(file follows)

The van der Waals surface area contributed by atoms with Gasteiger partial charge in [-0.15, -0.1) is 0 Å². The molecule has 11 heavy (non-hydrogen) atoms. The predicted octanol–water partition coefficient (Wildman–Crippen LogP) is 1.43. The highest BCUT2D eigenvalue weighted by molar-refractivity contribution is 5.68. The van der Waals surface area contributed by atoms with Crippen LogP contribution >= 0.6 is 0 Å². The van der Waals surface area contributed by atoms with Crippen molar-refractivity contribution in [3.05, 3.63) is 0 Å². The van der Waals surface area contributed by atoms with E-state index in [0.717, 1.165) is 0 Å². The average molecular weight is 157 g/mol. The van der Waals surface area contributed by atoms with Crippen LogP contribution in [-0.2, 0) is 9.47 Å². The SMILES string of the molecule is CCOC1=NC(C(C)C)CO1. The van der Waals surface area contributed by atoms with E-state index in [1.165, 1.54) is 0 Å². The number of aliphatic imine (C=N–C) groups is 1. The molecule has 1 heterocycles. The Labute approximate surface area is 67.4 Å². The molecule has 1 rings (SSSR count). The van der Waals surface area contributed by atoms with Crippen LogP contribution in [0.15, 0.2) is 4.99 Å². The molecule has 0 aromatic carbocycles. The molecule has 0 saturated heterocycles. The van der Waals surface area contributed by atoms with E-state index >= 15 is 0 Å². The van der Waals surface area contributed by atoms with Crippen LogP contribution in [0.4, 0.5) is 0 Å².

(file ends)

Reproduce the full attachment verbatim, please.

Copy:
The van der Waals surface area contributed by atoms with Gasteiger partial charge in [-0.15, -0.1) is 0 Å². The molecule has 11 heavy (non-hydrogen) atoms. The predicted octanol–water partition coefficient (Wildman–Crippen LogP) is 1.43. The highest BCUT2D eigenvalue weighted by molar-refractivity contribution is 5.68. The van der Waals surface area contributed by atoms with Crippen LogP contribution >= 0.6 is 0 Å². The van der Waals surface area contributed by atoms with Crippen molar-refractivity contribution in [3.05, 3.63) is 0 Å². The van der Waals surface area contributed by atoms with E-state index in [0.717, 1.165) is 0 Å². The average molecular weight is 157 g/mol. The van der Waals surface area contributed by atoms with Crippen LogP contribution in [-0.2, 0) is 9.47 Å². The SMILES string of the molecule is CCOC1=NC(C(C)C)CO1. The van der Waals surface area contributed by atoms with E-state index in [1.165, 1.54) is 0 Å². The number of aliphatic imine (C=N–C) groups is 1. The molecule has 1 heterocycles. The Labute approximate surface area is 67.4 Å². The molecule has 1 rings (SSSR count). The van der Waals surface area contributed by atoms with Crippen LogP contribution in [0.15, 0.2) is 4.99 Å². The molecule has 0 aromatic carbocycles. The molecule has 0 saturated heterocycles. The van der Waals surface area contributed by atoms with E-state index >= 15 is 0 Å². The van der Waals surface area contributed by atoms with Crippen LogP contribution in [0.4, 0.5) is 0 Å².